Apart from the mayhem a powerful electromagnetic pulse would visit on our technologically dependent civilisation, there’s growing concern that EMPs are an imminent threat to recorded music.
Our magnetic audio recordings would be among the certain casualties, along with many other aspects of our technology. But, strangely, sound may provide us with our best line of defence.
In a recent blog Audio Archives: Gone in a Flash, I looked into the devastating effects electromagnetic pulses would have on magnetic audio recordings not protected by extremely resilient shielding. As an alternative ‘safe’ storage environment to a shielded room, we also considered the present state of the cloud as a storage and archiving resource. All good. But on the sources of electromagnetic pulses and the likelihood of their happening, I feel I came up a little short...
It would be comforting to be able to treat all of this as academic. But that is to ignore the Skylab crash in 1979, which was caused by a solar storm, and the effort being invested in electromagnetic pulse weapon technology.
While the term electromagnetic pulse (EMP) resulted from the development of nuclear weapons, the same destructive pulse can be delivered from other sources. So we have more to concern us than a nuclear war or a rogue weapon in the hands of terrorists.
For a start, an EMP can be produced without using fissionable materials – and is currently being developed as an offensive weapon in its own right by major powers. An American defence insider has warned that, given the Russians’ lack of control of conventional weapons, EMP could very easily fall into the hands of terrorists. If it did, how attractive a cultural target would a major record label’s music catalogue make?
EMPs are also a regular and entirely natural facet of the sun’s behaviour.
These have struck before, and will undoubtedly strike again. Those who know are unapologetic about their solar forecasts – the coming ten years may get rough. In addition to our precious audio recordings, navigation systems and communications are at particular risk, affecting everything from banking to warfare. We have built a fragile technological infrastructure that is wide open to being compromised by EMPs.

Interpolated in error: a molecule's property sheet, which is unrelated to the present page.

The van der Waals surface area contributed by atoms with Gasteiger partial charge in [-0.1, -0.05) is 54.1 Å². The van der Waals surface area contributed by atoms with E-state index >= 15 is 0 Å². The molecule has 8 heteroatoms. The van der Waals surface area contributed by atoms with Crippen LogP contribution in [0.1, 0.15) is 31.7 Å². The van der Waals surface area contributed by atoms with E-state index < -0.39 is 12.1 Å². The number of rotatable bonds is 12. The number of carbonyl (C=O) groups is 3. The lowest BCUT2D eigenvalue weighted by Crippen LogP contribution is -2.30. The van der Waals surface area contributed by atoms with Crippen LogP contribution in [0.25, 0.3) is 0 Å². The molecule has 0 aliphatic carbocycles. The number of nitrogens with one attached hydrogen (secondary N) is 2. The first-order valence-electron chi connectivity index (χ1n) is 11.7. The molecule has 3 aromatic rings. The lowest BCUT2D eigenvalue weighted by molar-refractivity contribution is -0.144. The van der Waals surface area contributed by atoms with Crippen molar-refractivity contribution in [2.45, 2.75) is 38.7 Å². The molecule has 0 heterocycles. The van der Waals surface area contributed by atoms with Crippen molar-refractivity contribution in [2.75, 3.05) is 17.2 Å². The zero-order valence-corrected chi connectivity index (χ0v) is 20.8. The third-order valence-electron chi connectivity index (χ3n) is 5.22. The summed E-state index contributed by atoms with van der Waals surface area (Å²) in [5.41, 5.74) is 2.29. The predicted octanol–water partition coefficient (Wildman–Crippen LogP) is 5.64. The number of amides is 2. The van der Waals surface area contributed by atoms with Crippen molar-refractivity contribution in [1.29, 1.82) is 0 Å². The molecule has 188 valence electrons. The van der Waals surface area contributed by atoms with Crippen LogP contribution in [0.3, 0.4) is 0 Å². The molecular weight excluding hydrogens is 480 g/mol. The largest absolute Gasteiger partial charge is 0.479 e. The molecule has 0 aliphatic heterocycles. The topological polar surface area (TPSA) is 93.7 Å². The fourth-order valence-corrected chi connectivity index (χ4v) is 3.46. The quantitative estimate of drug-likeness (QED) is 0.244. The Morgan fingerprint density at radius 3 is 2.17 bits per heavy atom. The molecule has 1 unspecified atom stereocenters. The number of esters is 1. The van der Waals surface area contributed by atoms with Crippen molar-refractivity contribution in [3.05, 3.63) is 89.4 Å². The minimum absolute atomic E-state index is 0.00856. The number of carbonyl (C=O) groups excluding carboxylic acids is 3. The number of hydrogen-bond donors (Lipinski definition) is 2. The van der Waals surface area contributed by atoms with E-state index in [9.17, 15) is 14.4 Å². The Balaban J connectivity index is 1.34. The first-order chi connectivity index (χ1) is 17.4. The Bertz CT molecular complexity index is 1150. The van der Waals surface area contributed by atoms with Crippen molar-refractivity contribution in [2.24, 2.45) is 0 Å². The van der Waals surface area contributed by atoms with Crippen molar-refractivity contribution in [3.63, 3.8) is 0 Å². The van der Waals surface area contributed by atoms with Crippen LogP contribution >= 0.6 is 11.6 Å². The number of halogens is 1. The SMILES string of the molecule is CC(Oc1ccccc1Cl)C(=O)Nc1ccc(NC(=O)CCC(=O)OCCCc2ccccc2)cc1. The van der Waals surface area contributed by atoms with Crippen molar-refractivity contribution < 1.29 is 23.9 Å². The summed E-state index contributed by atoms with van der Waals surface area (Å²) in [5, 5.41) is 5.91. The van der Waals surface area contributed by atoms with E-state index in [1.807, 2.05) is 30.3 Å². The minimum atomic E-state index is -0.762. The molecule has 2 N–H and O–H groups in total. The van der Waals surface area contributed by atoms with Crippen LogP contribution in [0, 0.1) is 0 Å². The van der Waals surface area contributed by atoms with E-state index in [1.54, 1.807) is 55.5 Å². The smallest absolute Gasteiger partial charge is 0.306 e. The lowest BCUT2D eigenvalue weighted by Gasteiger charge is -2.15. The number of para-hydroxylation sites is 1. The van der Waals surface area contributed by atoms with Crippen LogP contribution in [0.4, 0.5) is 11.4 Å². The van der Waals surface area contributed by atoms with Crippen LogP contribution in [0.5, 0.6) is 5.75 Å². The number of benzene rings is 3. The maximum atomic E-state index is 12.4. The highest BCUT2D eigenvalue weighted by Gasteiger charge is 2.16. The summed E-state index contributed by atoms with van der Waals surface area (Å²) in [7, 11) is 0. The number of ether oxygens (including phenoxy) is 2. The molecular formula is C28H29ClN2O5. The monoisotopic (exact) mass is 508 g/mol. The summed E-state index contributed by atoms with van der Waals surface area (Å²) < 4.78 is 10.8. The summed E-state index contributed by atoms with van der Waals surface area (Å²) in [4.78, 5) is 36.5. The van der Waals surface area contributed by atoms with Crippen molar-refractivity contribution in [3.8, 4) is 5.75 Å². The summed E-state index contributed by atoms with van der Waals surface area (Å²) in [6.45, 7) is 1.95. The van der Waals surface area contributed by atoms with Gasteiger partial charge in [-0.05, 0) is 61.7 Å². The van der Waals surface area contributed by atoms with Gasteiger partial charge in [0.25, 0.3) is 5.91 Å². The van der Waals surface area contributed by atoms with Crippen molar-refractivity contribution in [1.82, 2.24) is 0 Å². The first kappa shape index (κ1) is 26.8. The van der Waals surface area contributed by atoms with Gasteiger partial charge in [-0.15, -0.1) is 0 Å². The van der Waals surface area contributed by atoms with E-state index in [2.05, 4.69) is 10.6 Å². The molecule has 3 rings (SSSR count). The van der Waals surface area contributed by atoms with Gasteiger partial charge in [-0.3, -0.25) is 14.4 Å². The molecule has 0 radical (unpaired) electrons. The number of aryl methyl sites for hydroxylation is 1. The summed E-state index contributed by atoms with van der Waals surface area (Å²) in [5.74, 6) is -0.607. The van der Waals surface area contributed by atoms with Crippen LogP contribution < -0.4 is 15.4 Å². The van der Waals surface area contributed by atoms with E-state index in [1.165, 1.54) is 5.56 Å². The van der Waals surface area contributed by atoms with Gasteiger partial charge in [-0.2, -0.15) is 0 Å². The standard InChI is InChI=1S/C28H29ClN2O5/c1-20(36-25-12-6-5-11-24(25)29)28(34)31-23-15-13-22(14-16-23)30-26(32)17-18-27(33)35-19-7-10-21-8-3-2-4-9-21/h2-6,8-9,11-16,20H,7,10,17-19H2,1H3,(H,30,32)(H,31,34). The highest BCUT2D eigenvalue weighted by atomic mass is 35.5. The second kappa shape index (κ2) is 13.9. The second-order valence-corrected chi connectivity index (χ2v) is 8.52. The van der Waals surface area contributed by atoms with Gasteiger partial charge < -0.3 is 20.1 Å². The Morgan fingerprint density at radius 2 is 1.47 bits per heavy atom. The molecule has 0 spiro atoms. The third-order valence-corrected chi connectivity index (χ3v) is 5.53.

Ray of hope
In a curious twist of physics, audio could become our first line of defence...
A recent BBC Horizon TV programme, Listen to the Sun, investigated the causes and effects of sunspots – turning to sound rather than sight as a means of analysis. If we look at the sun we only see the sun’s surface, it argued, but by ‘listening’ to the sun, scientists can begin to gauge what is going on inside.
In fact, there is a 12-16 second advantage to ‘hearing’ a sunspot over observing its appearance on the sun’s surface. This difference equates to between one and two days’ additional warning of a solar storm. Enough time to gather up your tapes, discs and hard drives and book them into secure storage?
We are presently listening to sunspots at around 60,000km inside the sun but research scientists hope to go deeper and extend the advance warning to weeks rather than days. A little more time to gather up all those hard drives…
Sun, see and sound
On a separate but not unrelated note, in 2006 UK artists Ruth Jarman and Joe Gerhardt (working as Semiconductor Films) collaborated with NASA over its data archive of solar activity to produce a film called Brilliant Noise.
Taking some of ‘the sun’s finest unseen moments’, the film documents the activity of our star’s awesome beauty. The soundtrack translates the accompanying radio frequency emissions into an assault that would please the most hardcore of industrial and electronic music fans.
It would be ironic if this was also to become the soundtrack to the erasure of all of our music.